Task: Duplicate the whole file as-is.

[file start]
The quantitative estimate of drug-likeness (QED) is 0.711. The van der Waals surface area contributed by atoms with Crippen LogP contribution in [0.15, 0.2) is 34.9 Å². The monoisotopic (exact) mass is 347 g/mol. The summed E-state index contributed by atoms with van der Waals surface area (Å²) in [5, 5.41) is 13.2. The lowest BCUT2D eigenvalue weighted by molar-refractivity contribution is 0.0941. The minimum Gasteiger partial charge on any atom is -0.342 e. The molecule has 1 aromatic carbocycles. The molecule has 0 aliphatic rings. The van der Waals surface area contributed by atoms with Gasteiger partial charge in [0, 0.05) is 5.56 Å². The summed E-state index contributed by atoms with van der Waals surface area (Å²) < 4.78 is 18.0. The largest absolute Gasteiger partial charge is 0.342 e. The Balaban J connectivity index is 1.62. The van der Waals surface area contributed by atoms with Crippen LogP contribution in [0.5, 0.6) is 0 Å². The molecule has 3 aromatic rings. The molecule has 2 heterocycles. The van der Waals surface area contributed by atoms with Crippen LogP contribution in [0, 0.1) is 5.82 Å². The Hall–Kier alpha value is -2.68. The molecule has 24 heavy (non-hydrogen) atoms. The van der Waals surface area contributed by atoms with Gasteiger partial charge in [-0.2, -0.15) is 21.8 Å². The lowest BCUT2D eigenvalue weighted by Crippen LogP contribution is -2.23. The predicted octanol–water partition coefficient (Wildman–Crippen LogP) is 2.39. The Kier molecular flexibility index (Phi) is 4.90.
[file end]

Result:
The quantitative estimate of drug-likeness (QED) is 0.711. The van der Waals surface area contributed by atoms with Crippen LogP contribution in [0.15, 0.2) is 34.9 Å². The monoisotopic (exact) mass is 347 g/mol. The summed E-state index contributed by atoms with van der Waals surface area (Å²) in [5, 5.41) is 13.2. The lowest BCUT2D eigenvalue weighted by molar-refractivity contribution is 0.0941. The minimum Gasteiger partial charge on any atom is -0.342 e. The molecule has 1 aromatic carbocycles. The molecule has 0 aliphatic rings. The van der Waals surface area contributed by atoms with Gasteiger partial charge in [0, 0.05) is 5.56 Å². The summed E-state index contributed by atoms with van der Waals surface area (Å²) < 4.78 is 18.0. The largest absolute Gasteiger partial charge is 0.342 e. The Balaban J connectivity index is 1.62. The van der Waals surface area contributed by atoms with Crippen LogP contribution in [0.5, 0.6) is 0 Å². The molecule has 3 aromatic rings. The molecule has 2 heterocycles. The van der Waals surface area contributed by atoms with Crippen LogP contribution in [0, 0.1) is 5.82 Å². The Hall–Kier alpha value is -2.68. The molecule has 24 heavy (non-hydrogen) atoms. The van der Waals surface area contributed by atoms with Gasteiger partial charge in [-0.2, -0.15) is 21.8 Å². The lowest BCUT2D eigenvalue weighted by Crippen LogP contribution is -2.23. The predicted octanol–water partition coefficient (Wildman–Crippen LogP) is 2.39. The Kier molecular flexibility index (Phi) is 4.90.